* This book was published in 1847, so hush about spoiler alerts. Yeesh. 
** Jane Eyre is still one of my favorite books, though.

Quintessence, by David Walton

I received a free copy of this ebook from NetGalley, on behalf of the publisher. This book will be released March 19, 2013.

Well, the author tried. I have to give Walton credit for the premise. But, unfortunately, he couldn't quite pull it off. Don't get me wrong, this was an interesting read and highly imaginative. I enjoyed parts of it. But the characterization and dialog were not good. Not Tom Clancy bad, but bad enough to notice.

Let me get the bad out of the way first, so that I can talk about the good stuff here. Quintessence is set during the brief reign of Edward VI and the beginning of Mary's reign. But for some reason, the characters speak in modern colloquial English (one character who has been injured actually says, "I'm good"). I wasn't expecting characters to exclaim "Zounds" or use "methinks," but I expect at least a little semblance of period authenticity. Otherwise, why set the book during this time and place at all? Second, the villains. I love a good villain. A good villain makes for an exciting, nail-biting read. But when the villains are stock Catholic religious fanatics, I just can't take them seriously because I know what they're going to do. The villains' actions, and even the actions of one of the putative protagonists, in this book defy even the most basic common sense at times. These problems were major enough that I can't wholeheartedly say that I enjoyed this book.

Now that I have the bad parts out of the way, let me get on with it. Quintessence is set partly in 1550s England and partly in a fantastical land that hovers at the edge of the world. In Walton's universe, Earth isn't round. Some magic physics keep the island of Horizon from floating off the edge and endows the creatures that live there with amazing abilities. For instance, there are whale-like creatures that can float above the water and fish that can transform their bones into iron while hunting. Other inhabitants of the island can speak mind to mind. The book opens when a ship from an ill-fated voyage returns to London years after it set out. The crew and captain are either dead or dying when the ship arrives. But Christopher Sinclair, an alchemist, buys the ship and intends to set sail as soon as he can. He believes all the tales about Horizon and thinks he can find something that can bring the dead back to life. He wrangles and manipulates until he has a crew and funds and head out for Horizon. The story is mostly told from the perspective of Stephen Parris, a physician, and his daughter Catherine. Because we don't get Sinclair's point of view, a lot of what he does is simply irrational. At any rate, the expedition arrives in Horizon and sets up shop. Things go fairly well until the party of Spanish and English Catholics, sent after them by Queen Mary, arrive to subject the colonists and scientists to a makeshift Inquisition.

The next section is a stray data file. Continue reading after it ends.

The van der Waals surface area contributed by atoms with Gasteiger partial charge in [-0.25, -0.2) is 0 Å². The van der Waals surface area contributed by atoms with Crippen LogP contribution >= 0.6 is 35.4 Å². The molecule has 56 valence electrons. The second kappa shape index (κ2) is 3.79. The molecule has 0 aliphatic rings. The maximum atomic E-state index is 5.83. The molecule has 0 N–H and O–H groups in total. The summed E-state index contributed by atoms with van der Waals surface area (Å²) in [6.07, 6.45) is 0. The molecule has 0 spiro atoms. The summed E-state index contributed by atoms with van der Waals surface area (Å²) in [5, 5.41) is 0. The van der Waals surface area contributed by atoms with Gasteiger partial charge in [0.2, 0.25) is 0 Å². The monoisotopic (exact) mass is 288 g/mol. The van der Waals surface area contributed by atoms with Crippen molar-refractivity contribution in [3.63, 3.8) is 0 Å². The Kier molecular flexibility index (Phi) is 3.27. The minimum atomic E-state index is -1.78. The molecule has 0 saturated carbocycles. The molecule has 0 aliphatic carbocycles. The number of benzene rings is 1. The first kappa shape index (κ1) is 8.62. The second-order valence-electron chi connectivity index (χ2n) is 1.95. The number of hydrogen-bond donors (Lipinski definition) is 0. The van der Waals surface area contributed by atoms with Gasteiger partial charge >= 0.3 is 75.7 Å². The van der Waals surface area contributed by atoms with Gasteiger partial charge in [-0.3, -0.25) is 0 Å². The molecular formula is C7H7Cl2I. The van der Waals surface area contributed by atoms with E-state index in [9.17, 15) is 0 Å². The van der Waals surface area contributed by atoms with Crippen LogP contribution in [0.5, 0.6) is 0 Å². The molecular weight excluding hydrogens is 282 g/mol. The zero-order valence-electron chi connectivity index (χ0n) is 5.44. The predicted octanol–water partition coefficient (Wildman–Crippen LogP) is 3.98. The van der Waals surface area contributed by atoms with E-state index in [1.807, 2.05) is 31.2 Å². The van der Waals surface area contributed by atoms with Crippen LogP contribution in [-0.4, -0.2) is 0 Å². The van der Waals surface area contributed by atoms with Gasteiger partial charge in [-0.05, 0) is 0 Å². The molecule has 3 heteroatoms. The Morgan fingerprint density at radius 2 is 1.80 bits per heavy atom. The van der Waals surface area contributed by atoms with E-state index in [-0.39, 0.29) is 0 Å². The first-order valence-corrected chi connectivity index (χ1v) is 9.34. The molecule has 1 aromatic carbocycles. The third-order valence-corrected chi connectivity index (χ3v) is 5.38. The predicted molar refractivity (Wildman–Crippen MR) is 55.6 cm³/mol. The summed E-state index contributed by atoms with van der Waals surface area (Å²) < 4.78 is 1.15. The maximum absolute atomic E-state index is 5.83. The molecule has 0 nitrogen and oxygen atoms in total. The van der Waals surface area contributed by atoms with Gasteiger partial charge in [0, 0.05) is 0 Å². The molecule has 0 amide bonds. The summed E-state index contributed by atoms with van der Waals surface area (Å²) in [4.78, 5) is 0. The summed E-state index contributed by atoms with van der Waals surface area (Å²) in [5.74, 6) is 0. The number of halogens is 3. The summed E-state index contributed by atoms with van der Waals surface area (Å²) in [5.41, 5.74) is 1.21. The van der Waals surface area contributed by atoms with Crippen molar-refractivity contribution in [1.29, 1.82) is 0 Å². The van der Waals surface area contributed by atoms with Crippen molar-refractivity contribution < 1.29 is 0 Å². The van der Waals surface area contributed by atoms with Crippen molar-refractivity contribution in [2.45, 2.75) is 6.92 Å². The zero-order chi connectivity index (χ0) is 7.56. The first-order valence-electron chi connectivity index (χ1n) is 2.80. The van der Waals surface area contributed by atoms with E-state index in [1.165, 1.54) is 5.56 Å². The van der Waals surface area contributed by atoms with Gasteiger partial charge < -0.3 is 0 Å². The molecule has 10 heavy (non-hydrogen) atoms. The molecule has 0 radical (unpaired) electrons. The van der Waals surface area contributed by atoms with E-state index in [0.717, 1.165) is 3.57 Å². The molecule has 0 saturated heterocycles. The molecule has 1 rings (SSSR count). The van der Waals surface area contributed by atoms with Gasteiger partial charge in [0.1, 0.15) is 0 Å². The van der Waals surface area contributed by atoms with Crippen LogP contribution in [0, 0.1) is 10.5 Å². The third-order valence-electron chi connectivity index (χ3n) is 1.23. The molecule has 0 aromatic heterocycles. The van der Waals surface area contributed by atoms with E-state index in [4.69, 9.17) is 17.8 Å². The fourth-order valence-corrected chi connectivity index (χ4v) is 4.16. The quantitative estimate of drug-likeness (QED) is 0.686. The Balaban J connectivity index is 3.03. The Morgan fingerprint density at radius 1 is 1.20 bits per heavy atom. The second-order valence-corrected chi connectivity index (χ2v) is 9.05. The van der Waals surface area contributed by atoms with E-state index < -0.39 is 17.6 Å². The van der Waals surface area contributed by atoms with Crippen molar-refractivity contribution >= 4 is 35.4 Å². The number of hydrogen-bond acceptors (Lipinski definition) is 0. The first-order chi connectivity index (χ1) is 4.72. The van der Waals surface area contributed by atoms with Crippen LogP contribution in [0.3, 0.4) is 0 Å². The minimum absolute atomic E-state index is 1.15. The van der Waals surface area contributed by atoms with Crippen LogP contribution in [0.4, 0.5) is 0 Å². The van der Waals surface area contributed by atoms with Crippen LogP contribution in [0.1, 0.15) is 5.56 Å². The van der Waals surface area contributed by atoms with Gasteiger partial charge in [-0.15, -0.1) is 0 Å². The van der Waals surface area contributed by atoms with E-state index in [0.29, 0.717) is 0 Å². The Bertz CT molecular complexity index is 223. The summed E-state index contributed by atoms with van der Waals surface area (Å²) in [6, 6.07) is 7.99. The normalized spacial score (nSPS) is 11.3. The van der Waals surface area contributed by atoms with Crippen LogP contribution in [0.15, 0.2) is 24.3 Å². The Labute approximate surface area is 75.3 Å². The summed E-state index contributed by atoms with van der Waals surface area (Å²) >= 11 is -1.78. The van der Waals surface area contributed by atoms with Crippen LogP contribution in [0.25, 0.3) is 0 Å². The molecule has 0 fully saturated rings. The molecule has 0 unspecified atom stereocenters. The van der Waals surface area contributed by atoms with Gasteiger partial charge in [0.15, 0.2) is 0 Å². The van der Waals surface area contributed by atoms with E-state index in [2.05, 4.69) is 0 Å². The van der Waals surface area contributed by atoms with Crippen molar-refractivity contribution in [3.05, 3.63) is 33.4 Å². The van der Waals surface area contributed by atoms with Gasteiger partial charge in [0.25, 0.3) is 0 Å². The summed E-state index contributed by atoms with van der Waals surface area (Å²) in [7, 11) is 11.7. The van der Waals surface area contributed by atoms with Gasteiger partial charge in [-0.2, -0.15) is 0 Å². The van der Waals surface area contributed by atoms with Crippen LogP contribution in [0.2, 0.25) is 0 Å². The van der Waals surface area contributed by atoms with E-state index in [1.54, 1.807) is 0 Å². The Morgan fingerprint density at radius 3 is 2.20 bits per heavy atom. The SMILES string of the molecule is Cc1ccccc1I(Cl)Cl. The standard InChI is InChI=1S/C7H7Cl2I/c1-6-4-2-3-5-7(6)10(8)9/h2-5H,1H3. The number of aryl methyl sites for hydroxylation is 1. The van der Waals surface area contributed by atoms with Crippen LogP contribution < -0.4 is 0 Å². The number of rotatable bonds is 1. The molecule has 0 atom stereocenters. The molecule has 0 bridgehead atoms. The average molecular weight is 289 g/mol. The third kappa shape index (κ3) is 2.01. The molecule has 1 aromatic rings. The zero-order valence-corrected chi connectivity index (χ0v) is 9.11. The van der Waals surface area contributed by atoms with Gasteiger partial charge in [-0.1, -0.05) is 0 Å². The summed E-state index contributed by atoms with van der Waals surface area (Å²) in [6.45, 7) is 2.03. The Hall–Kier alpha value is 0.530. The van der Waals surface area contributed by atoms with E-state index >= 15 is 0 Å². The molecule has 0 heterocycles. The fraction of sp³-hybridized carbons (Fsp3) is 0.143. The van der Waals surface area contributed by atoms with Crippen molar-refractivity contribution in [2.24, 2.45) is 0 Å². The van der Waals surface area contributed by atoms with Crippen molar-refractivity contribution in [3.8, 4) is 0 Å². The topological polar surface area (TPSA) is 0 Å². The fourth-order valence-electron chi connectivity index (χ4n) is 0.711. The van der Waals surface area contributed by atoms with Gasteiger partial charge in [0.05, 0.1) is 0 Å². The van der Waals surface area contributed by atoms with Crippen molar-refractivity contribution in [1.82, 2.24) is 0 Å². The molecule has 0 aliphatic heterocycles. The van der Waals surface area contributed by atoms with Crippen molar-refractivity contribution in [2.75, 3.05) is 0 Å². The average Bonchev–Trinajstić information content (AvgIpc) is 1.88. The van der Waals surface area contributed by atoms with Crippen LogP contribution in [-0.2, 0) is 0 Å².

A lot of worldbuilding went into creating Horizon. The best parts of this book are when Walton describes the new animals the expedition encounters. If it hadn't been for the weak characterization and the anachronistic dialog, I would have enjoyed this book a lot more. I realize that I might be being picky about the dialog, but one of things I really hate about historical fiction is when the author doesn't bother to keep things accurate. I'm willing to go with authors who write alternate history (it's one of my favorite genres), but I need a least a little verisimilitude.